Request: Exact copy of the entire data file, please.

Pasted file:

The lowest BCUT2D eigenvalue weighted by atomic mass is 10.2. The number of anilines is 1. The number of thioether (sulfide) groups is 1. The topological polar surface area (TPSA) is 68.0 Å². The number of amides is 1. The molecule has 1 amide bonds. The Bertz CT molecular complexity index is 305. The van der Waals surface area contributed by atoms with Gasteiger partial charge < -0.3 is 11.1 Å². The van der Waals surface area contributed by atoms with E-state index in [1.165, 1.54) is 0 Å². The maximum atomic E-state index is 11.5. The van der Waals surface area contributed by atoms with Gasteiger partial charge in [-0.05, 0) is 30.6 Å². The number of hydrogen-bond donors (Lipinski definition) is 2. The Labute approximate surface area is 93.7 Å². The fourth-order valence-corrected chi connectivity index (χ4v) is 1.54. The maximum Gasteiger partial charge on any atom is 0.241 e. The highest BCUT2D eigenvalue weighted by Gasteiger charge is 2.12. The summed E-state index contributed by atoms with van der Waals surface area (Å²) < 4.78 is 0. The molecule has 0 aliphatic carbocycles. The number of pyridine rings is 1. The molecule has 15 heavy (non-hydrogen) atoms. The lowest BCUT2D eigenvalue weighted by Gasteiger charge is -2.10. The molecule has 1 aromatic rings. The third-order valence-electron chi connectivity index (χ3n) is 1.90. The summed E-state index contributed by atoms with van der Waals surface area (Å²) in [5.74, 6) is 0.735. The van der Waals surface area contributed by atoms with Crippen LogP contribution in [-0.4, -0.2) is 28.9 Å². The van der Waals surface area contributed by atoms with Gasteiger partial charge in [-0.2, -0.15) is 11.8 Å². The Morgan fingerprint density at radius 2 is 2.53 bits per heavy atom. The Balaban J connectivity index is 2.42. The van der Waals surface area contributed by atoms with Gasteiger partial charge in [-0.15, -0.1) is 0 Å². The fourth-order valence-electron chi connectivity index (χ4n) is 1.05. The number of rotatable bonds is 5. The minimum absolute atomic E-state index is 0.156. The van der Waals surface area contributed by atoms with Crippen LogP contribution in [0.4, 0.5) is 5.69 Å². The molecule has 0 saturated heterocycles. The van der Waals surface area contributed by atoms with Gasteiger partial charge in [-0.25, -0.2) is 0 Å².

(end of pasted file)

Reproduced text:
The lowest BCUT2D eigenvalue weighted by atomic mass is 10.2. The number of anilines is 1. The number of thioether (sulfide) groups is 1. The topological polar surface area (TPSA) is 68.0 Å². The number of amides is 1. The molecule has 1 amide bonds. The Bertz CT molecular complexity index is 305. The van der Waals surface area contributed by atoms with Gasteiger partial charge < -0.3 is 11.1 Å². The van der Waals surface area contributed by atoms with E-state index in [1.165, 1.54) is 0 Å². The maximum atomic E-state index is 11.5. The van der Waals surface area contributed by atoms with Gasteiger partial charge in [-0.05, 0) is 30.6 Å². The number of hydrogen-bond donors (Lipinski definition) is 2. The Labute approximate surface area is 93.7 Å². The fourth-order valence-corrected chi connectivity index (χ4v) is 1.54. The maximum Gasteiger partial charge on any atom is 0.241 e. The highest BCUT2D eigenvalue weighted by Gasteiger charge is 2.12. The summed E-state index contributed by atoms with van der Waals surface area (Å²) < 4.78 is 0. The molecule has 0 aliphatic carbocycles. The number of pyridine rings is 1. The molecule has 15 heavy (non-hydrogen) atoms. The lowest BCUT2D eigenvalue weighted by Gasteiger charge is -2.10. The molecule has 1 aromatic rings. The third-order valence-electron chi connectivity index (χ3n) is 1.90. The summed E-state index contributed by atoms with van der Waals surface area (Å²) in [5.74, 6) is 0.735. The van der Waals surface area contributed by atoms with Crippen LogP contribution in [-0.4, -0.2) is 28.9 Å². The van der Waals surface area contributed by atoms with Gasteiger partial charge in [-0.2, -0.15) is 11.8 Å². The Morgan fingerprint density at radius 2 is 2.53 bits per heavy atom. The Balaban J connectivity index is 2.42. The van der Waals surface area contributed by atoms with Gasteiger partial charge in [-0.15, -0.1) is 0 Å². The fourth-order valence-electron chi connectivity index (χ4n) is 1.05. The number of rotatable bonds is 5. The minimum absolute atomic E-state index is 0.156. The van der Waals surface area contributed by atoms with Crippen LogP contribution in [0.4, 0.5) is 5.69 Å². The molecule has 0 saturated heterocycles. The van der Waals surface area contributed by atoms with Gasteiger partial charge in [-0.25, -0.2) is 0 Å².